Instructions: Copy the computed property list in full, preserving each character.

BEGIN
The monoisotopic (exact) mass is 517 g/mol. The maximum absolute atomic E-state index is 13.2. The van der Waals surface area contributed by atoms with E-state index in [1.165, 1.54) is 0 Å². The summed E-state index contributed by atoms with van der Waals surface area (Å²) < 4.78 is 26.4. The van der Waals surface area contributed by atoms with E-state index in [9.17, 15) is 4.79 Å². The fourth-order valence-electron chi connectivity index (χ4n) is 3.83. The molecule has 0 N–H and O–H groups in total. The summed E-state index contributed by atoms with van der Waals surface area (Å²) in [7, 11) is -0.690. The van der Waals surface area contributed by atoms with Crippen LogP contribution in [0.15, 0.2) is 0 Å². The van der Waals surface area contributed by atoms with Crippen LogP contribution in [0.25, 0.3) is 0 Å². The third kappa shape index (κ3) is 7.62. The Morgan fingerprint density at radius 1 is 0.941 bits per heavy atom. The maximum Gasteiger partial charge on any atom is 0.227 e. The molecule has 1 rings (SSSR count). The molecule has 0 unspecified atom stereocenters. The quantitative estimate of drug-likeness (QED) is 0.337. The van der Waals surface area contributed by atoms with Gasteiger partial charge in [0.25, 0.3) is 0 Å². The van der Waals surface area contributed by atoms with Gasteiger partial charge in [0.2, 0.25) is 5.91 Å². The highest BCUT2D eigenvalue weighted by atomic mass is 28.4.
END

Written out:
The monoisotopic (exact) mass is 517 g/mol. The maximum absolute atomic E-state index is 13.2. The van der Waals surface area contributed by atoms with E-state index in [1.165, 1.54) is 0 Å². The summed E-state index contributed by atoms with van der Waals surface area (Å²) < 4.78 is 26.4. The van der Waals surface area contributed by atoms with E-state index in [9.17, 15) is 4.79 Å². The fourth-order valence-electron chi connectivity index (χ4n) is 3.83. The molecule has 0 N–H and O–H groups in total. The summed E-state index contributed by atoms with van der Waals surface area (Å²) in [7, 11) is -0.690. The van der Waals surface area contributed by atoms with Crippen LogP contribution in [0.15, 0.2) is 0 Å². The van der Waals surface area contributed by atoms with Crippen LogP contribution in [0.25, 0.3) is 0 Å². The third kappa shape index (κ3) is 7.62. The Morgan fingerprint density at radius 1 is 0.941 bits per heavy atom. The maximum Gasteiger partial charge on any atom is 0.227 e. The molecule has 1 rings (SSSR count). The molecule has 0 unspecified atom stereocenters. The quantitative estimate of drug-likeness (QED) is 0.337. The van der Waals surface area contributed by atoms with Gasteiger partial charge in [0.25, 0.3) is 0 Å². The van der Waals surface area contributed by atoms with Gasteiger partial charge in [0.2, 0.25) is 5.91 Å². The highest BCUT2D eigenvalue weighted by atomic mass is 28.4.